Acomb Manor Court Archive

Scope and Content

Manorial court records of Acomb Manor with Clifton and Holgate, 1660-1855, including presentments, pains laid, surrenders, call rolls and associated papers.

Administrative / Biographical History

The manor of Acomb is recorded in Domesday in the eleventh century. At this time it was already in the possession of the Archbishop of York. In 1228 the Archbishop gave the manor to the treasurers of York Minster who held it as a prebendal manor until 1547 when it was surrendered to the Crown.

The Crown retained the manor until 1623 when James I gave it back to the Archbishop of York in exchange for York House and other properties in St Martin in the Fields, Middlesex. The Archbishop later sold the manor to Francis Barlow in 1855 and the Barlow family held it until 1925 when the lordship was extinguished. For much of its history the manor was farmed out to various families for eleven year periods.

The manor comprised Acomb, Clifton and Holgate as well as the rents of Skelton and Wigginton. Manorial courts were held twice a year in Acomb, at Easter and at Michaelmas.

Conditions Governing Access

Records are open to the public, subject to the overriding provisions of relevant legislation, including data protection laws. 24 hours' notice is required to access photographic material.

Acquisition Information

The archive was deposited at the Borthwick Institute in 1999.

Note

The manor of Acomb is recorded in Domesday in the eleventh century. At this time it was already in the possession of the Archbishop of York. In 1228 the Archbishop gave the manor to the treasurers of York Minster who held it as a prebendal manor until 1547 when it was surrendered to the Crown.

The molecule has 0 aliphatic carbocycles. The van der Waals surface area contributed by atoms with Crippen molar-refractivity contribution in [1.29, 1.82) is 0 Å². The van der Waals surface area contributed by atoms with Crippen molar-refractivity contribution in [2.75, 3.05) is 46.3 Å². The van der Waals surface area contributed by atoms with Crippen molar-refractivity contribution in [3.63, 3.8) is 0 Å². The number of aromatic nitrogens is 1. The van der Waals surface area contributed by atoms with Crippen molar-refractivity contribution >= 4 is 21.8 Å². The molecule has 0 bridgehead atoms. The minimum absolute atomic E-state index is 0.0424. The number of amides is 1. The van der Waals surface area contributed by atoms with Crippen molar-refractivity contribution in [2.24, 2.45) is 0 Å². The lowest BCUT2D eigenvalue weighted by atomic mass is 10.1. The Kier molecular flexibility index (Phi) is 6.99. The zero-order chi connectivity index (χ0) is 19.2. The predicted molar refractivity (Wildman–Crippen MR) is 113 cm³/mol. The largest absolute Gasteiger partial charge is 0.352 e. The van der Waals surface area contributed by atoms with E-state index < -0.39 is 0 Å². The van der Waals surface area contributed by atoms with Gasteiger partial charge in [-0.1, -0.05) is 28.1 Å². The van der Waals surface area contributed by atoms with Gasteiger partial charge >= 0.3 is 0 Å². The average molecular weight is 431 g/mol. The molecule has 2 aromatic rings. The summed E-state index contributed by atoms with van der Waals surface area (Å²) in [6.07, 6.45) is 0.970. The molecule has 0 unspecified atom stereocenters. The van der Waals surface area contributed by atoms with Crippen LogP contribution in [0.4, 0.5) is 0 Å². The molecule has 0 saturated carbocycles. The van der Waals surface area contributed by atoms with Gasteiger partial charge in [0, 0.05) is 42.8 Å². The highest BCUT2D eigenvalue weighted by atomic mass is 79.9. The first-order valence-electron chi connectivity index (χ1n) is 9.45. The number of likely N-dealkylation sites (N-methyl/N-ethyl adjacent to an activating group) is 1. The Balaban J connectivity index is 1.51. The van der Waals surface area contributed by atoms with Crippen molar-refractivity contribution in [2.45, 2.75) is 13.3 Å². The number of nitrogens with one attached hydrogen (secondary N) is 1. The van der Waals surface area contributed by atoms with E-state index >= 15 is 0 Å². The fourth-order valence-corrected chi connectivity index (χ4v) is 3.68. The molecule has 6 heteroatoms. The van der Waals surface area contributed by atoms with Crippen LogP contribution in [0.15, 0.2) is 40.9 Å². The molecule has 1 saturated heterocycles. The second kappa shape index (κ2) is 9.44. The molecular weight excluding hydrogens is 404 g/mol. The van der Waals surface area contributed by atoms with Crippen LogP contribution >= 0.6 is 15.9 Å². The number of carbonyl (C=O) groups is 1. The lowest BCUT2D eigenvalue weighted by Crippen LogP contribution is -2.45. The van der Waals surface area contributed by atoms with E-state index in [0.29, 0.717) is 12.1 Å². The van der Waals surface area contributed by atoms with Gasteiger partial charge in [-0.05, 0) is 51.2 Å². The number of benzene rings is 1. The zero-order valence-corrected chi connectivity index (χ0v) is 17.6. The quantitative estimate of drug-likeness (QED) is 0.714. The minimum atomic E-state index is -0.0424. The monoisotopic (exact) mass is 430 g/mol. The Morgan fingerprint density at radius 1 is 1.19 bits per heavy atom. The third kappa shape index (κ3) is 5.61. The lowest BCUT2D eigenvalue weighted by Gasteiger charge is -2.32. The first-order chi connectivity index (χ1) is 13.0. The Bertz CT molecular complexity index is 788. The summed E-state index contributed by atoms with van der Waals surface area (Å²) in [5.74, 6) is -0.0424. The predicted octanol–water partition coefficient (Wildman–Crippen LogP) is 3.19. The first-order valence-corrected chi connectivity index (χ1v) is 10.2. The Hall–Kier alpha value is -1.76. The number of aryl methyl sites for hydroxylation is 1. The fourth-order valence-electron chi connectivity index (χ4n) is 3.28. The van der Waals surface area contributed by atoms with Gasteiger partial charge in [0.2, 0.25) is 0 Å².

The Crown retained the manor until 1623 when James I gave it back to the Archbishop of York in exchange for York House and other properties in St Martin in the Fields, Middlesex. The Archbishop later sold the manor to Francis Barlow in 1855 and the Barlow family held it until 1925 when the lordship was extinguished. For much of its history the manor was farmed out to various families for eleven year periods.

The manor comprised Acomb, Clifton and Holgate as well as the rents of Skelton and Wigginton. Manorial courts were held twice a year in Acomb, at Easter and at Michaelmas.

Other Finding Aids

The archive has not yet been catalogued, please contact the Borthwick Institute for further information.

Alternative Form Available

Some of these records are copied from Acomb Manor Court rolls. The court rolls, 1550-1760, have been edited and published by Harold Richardson as 'Court Rolls of the Manor of Acomb', volumes I-II, (1969 and 1978).

Archivist's Note

Created by S. A. Shearn, 06.04.17.

Conditions Governing Use

A reprographics service is available to researchers subject to the access restrictions outlined above. Copying will not be undertaken if there is any risk of damage to the document. Copies are supplied in accordance with the Borthwick Institute for Archives' terms and conditions for the supply of copies, and under provisions of any relevant copyright legislation. Permission to reproduce images of documents in the custody of the Borthwick Institute must be sought.

Accruals

Further accruals are not expected.

Related Material

The Borthwick Institute also holds 19 documents relating to the manor of Acomb with Holgate and Clifton, 1692-1874, as part of its Miscellaneous Documents archive (Reference: MD/246), as well as further manorial records as part of the York Diocesan Archive, records of the Church Commissioners (Reference: CC/Ab/1).

Further records of Acomb Manor Court, 1544-1917, are deposited at York Explore. North Yorkshire Record Office hold a manorial court book, 1739-1792, and East Riding of Yorkshire Archives and Local Studies Centre hold notices to pay fines, 1814-1818, and a draft estreat, 1818-1822. There are also selected manorial records deposited at The National Archives, including a rental survey, 1608-1609, deed and award of enfranchisement of copyhold land, 1862, and file of evidence relating to enfranchisement of copyhold land, 1840-1900.

Additional Information

Published

GB193